When Pankaj Mishra describes a “postmodern collage rather than a coherent doctrine”, he inadvertently summarises his own book.
Auster’s epic new novel of immigration, politics and consciousness is rich but imperfect.
Serhii Plokhy’s The Man with the Poison Gun is a gripping, remarkable Cold War spy story.
The prize for “fiction at its most novel” announces its 2017 judging panel.
On Friday the Thirteenth, 13 years since the film adaptation of Lemony Snicket’s series (of 13 books) was released, eight episodes dropped on Netflix. How did we get here?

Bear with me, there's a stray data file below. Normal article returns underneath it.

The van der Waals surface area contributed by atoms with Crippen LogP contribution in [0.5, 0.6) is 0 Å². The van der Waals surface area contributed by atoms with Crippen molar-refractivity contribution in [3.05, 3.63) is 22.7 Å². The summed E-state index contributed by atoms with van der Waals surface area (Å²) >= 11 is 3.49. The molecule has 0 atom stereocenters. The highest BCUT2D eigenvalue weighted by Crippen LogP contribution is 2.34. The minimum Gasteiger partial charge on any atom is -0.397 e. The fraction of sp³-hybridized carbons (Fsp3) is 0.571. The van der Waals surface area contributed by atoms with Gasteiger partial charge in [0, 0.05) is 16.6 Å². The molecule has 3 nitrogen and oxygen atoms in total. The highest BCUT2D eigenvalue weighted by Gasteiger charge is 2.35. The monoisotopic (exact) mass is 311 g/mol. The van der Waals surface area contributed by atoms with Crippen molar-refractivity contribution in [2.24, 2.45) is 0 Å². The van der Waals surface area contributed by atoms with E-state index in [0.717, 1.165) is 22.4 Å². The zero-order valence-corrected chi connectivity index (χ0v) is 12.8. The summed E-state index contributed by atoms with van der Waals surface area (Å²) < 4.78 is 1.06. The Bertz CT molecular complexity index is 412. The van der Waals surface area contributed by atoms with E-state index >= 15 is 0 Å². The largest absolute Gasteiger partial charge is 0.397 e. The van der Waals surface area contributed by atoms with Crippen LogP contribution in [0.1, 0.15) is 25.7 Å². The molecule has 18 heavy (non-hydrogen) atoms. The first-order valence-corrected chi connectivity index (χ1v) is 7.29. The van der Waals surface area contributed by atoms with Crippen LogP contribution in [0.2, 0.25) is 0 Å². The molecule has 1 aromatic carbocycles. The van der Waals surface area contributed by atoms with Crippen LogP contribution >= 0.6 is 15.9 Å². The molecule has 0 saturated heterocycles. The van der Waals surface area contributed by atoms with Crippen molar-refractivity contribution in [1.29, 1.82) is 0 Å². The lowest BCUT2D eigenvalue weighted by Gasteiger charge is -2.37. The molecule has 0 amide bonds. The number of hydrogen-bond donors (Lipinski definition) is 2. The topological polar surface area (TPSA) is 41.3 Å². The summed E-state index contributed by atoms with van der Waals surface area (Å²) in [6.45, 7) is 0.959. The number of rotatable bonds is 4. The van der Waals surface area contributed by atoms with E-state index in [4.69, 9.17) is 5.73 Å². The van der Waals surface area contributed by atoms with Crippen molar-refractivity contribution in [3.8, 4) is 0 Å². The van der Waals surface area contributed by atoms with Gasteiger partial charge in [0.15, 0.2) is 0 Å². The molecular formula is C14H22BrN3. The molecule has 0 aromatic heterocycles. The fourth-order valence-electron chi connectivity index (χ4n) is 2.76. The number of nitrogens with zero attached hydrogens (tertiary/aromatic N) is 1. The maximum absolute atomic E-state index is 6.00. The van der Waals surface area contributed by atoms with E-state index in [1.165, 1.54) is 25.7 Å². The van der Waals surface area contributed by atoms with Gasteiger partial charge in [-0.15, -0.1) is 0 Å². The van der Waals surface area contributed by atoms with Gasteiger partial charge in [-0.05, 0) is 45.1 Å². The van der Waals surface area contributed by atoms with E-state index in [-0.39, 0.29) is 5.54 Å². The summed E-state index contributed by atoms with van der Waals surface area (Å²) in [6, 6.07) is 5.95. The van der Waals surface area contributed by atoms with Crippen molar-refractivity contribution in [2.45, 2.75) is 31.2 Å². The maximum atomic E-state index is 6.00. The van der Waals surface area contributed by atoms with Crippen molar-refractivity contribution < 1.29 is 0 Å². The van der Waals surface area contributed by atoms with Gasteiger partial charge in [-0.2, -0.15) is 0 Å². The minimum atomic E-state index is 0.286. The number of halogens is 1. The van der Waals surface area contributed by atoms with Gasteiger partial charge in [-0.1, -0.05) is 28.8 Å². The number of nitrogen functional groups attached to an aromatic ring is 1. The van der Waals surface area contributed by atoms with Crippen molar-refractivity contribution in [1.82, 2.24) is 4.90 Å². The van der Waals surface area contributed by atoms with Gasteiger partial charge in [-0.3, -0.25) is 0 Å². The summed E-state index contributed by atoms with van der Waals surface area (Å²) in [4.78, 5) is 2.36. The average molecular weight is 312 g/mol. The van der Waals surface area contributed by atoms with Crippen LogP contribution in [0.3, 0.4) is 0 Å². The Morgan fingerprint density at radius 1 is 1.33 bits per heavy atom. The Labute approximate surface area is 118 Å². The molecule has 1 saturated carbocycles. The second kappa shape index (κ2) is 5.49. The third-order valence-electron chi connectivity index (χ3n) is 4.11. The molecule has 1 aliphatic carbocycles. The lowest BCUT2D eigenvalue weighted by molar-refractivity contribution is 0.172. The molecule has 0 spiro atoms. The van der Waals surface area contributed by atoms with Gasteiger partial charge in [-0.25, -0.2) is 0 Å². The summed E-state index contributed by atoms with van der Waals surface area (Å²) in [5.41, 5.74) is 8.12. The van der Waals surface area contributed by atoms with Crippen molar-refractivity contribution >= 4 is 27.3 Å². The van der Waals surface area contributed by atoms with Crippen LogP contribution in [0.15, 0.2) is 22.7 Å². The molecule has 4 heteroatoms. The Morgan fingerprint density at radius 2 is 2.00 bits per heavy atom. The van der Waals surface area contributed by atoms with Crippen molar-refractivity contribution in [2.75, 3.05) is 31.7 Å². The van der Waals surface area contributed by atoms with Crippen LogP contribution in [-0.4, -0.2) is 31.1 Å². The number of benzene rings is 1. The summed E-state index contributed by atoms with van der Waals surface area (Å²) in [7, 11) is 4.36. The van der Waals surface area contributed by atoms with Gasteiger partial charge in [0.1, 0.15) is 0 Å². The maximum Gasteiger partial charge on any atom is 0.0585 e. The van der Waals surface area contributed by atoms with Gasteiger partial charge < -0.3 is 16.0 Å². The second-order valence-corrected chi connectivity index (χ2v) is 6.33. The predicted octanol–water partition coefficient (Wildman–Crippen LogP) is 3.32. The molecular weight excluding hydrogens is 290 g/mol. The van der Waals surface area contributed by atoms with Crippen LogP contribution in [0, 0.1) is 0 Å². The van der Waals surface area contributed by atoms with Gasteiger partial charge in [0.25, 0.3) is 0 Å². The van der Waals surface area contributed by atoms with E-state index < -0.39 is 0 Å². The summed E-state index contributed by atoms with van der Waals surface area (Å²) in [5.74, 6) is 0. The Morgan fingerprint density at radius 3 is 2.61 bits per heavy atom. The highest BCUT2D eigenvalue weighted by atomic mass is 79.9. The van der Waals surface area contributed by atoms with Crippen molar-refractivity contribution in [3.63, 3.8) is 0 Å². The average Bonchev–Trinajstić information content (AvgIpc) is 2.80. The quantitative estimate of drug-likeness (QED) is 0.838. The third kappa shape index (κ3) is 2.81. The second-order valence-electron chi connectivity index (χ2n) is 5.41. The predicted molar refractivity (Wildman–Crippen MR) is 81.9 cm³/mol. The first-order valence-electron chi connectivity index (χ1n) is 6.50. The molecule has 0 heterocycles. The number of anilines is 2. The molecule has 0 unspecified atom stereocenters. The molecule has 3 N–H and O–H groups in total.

April Ayers Lawson’s debut collection is both forensic and mysterious.
Laurence Rees has probably interviewed more people who lived through the Holocaust than anybody else.
Alan Ereira's new The Nine Lives of John Ogilby tells the story of a remarkable book – and its remarkable creator.
Part political chronicle, part emotional narrative, Sheila Rowbotham’s Rebel Crossings brings hidden stories into detailed, sympathetic view.
The Worst Witch is, essentially, a story aimed at bookish young women that deals with imposter syndrome.
Manet and Degas, Matisse and Picasso – The Art of Rivalry by Sebastian Smee reminds us that who we meet can change who we are.
From Trump to Brexit, the world is changing fast - and we need intelligent, incisive journalism more than ever.
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